All this begs the question of why developing countries are urbanizing so rapidly. If conditions in urban areas are so bad, why do the rural poor choose to migrate? The answer is simple: The poor can expect to be at least as well off in urban areas as they are in rural areas. While living conditions may be worse, job opportunities in urban areas are sufficiently better to compensate for the health risks and general unpleasantness of living in unserviced urban slums.

Fostering Productivity and Learning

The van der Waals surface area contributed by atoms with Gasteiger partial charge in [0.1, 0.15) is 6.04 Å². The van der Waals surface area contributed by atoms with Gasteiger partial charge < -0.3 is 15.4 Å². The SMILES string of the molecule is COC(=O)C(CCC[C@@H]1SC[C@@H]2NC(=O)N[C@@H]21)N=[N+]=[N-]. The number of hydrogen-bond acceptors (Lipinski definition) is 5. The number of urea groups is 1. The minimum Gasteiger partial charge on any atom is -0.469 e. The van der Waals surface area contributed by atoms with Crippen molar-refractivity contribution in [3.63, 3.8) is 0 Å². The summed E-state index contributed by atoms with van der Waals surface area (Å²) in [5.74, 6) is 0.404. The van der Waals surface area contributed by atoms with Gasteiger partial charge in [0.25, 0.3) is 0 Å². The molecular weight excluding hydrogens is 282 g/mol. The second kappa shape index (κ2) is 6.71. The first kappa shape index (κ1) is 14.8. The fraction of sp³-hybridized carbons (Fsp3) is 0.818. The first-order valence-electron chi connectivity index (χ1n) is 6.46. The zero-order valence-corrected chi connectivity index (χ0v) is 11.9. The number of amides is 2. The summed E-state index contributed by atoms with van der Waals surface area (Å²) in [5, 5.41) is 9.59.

Most research on urban economics has been done in the United States, although the field is growing to encompass developing countries. In the United States, those who move to a major city initially face a real wage decline; they do not earn much more than they could elsewhere, and living costs such as housing are substantially higher. But the wage trajectory is drastically steeper. In-migrants can expect faster wage growth than their counterparts who remain in smaller urban areas. What accounts for this more rapid wage growth? Economists attribute it to learning, which makes people more productive over time. This is not formal, institutionalized learning, but learning by doing and learning from peers. The density of social networks and opportunities in major urban areas and the ability to jump from job to job and accumulate new skills allow urbanites to become more productive over time.